Japans extends growth streak
It was a big week filled with political drama and upbeat economic news starting with Japan. The world’s third-largest economy extended its stretch of growth to five quarters with Q1 GDP notching a better-than-expected 2.2% rise. That makes it the longest expansion since 2006 offering hope that Japan may be returning to stable – albeit slow growth – after years of government spending and loose monetary policy. In Washington, the headline event was the appointment of a special counsel to look into Russian intervention in the 2016 presidential election. The move rattled markets Wednesday as traders grew concerned the Trump administration may have difficulty getting its pro-business agenda passed by lawmakers due to the turmoil. Also in Washington, U.S. lawmakers were informed by letter that Trump intends to launch formal negotiations on the North American Free Trade Agreement with Canada and Mexico. The talks could start as soon as 90 days and may fundamentally alter the 23-year-old pact. In commodity news, Russian and Saudi Arabian oil ministers have verbally agreed to extend production cuts to the end of March 2018. The cuts are designed to bring down global oil inventories and will be formally tabled at an OPEC meeting in Vienna May 25. In the U.K., retail sales jumped a better-than-expected 2.3% in April versus the previous month when sales fell 1.4%. Meantime, U.K. consumer prices rose 2.7% yoy in April, the fastest pace in over 3 years. Looking ahead, we’ll get a look at Canadian inflation data and retail sales today with a Bank of Canada policy meeting scheduled next Wednesday.
Stocks sell-off, pare losses
North American stock benchmarks sold off Wednesday – the largest decline this year – but buyers quickly returned the following day paring losses. For the four days covered in this report, the Dow fell 233 pts. to close at 20,663, the S&P 500 gave back 25 pts. to close at 2,365 and the Nasdaq shed 66 pts. to close at 6,055. In Canada, the TSX closed out the period down 260 pts. to settle at 15,277.
Market volatility picks up heading into the summer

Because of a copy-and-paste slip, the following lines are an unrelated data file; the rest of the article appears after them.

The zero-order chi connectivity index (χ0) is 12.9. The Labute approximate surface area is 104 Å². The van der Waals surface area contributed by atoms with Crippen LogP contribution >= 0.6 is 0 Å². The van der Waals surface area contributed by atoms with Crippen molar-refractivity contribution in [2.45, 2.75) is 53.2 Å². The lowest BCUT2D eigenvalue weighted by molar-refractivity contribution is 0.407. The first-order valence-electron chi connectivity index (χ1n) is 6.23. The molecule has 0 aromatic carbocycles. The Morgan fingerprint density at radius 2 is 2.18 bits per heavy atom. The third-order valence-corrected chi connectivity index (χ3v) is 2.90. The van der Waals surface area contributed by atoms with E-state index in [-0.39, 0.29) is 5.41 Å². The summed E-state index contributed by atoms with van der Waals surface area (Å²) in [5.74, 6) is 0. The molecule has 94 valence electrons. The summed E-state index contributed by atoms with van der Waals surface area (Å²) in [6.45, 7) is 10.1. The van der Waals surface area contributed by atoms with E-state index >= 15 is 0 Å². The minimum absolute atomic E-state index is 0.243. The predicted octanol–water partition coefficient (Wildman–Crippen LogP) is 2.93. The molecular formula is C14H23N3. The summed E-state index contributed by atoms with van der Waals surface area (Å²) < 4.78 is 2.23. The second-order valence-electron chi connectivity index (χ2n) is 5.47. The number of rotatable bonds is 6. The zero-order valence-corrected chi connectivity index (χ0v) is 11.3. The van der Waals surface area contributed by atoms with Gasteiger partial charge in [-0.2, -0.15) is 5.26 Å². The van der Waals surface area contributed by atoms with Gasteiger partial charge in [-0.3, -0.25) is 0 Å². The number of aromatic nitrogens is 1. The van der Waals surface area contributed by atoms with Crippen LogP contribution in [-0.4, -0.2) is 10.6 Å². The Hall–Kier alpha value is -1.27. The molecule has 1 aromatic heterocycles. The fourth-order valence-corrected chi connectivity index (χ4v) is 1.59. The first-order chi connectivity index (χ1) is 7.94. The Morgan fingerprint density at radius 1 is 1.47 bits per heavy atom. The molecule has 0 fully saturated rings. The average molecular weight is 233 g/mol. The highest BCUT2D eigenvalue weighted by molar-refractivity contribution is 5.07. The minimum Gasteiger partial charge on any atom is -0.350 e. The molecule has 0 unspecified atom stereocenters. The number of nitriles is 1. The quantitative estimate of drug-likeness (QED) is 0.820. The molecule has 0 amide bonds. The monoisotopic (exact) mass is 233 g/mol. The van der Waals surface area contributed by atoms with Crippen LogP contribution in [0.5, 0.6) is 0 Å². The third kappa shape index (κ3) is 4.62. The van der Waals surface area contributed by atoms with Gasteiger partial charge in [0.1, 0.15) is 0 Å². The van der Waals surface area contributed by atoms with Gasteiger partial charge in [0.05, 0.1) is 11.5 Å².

Our 2017 bullish stance on equities has materialized as the market hit a string of new all-time highs recently. Despite this performance, the last couple of weeks have disappointed us as internal market dynamics have begun to weaken with every new high on growing North Korean concerns, softening economic data (Q1 GDP, CPI, ISM), Chinese growth anxiety, and discouraging political noise out of Washington along with legislative gridlock. We believe caution on broad based new-money purchases for the next 1-2 months could be prudent as the odds of a typical 5% pullback have increased. Such a pullback should reset investor positioning and would present an ideal entry point into our bullish year-end view (premised on low recession risks, breakout corporate earnings, peak corporate buybacks feeding into rising capital goods orders, etc.).
This material does not include or constitute an investment recommendation, and is not intended to take into account the particular investment objectives, financial conditions, or needs of individual clients. Before acting on this material, you should consider whether it is suitable for your particular circumstances and talk to your investment advisor.
This publication has been prepared by ScotiaMcLeod, a division of Scotia Capital Inc. (SCI). This publication is intended as a general source of information and should not be considered as personal investment or tax advice. We are not tax advisors and we recommend that individuals consult with their professional tax advisor before taking any action based upon the information found in this publication. Opinions, estimates, and projections contained herein are our own as of the date hereof and are subject to change without notice. The information and opinions contained herein have been compiled or arrived at from sources believed reliable but no representation or warranty, express or implied, is made as to their accuracy or completeness. Neither SCI nor its affiliates accepts liability whatsoever for any loss arising from any use of this publication or its contents. This publication is not, and is not to be construed as, an offer to sell or solicitation of an offer to buy any securities and/or commodity futures contracts. SCI, its affiliates and/or their respective officers, directors, or employees may from time to time acquire, hold, or sell securities and/or commodities and/or commodity futures contracts mentioned herein as principal or agent. SCI and/or its affiliates may have acted as financial advisor and/or underwriter for certain of the corporations mentioned herein and may have received and may receive remuneration for same. All insurance products are sold through Scotia Wealth Insurance Services Inc., the insurance subsidiary of Scotia Capital Inc., a member of the Scotiabank Group. When discussing life insurance products, ScotiaMcLeod advisors are acting as Insurance Advisors (Financial Security Advisors in Quebec) representing Scotia Wealth Insurance Services Inc. This publication and all the information, opinions, and conclusions contained in it are protected by copyright. This report may not be reproduced in whole or in part, or referred to in any manner whatsoever, nor may the information, opinions, and conclusions contained in it be referred to without in each case the prior express consent of SCI.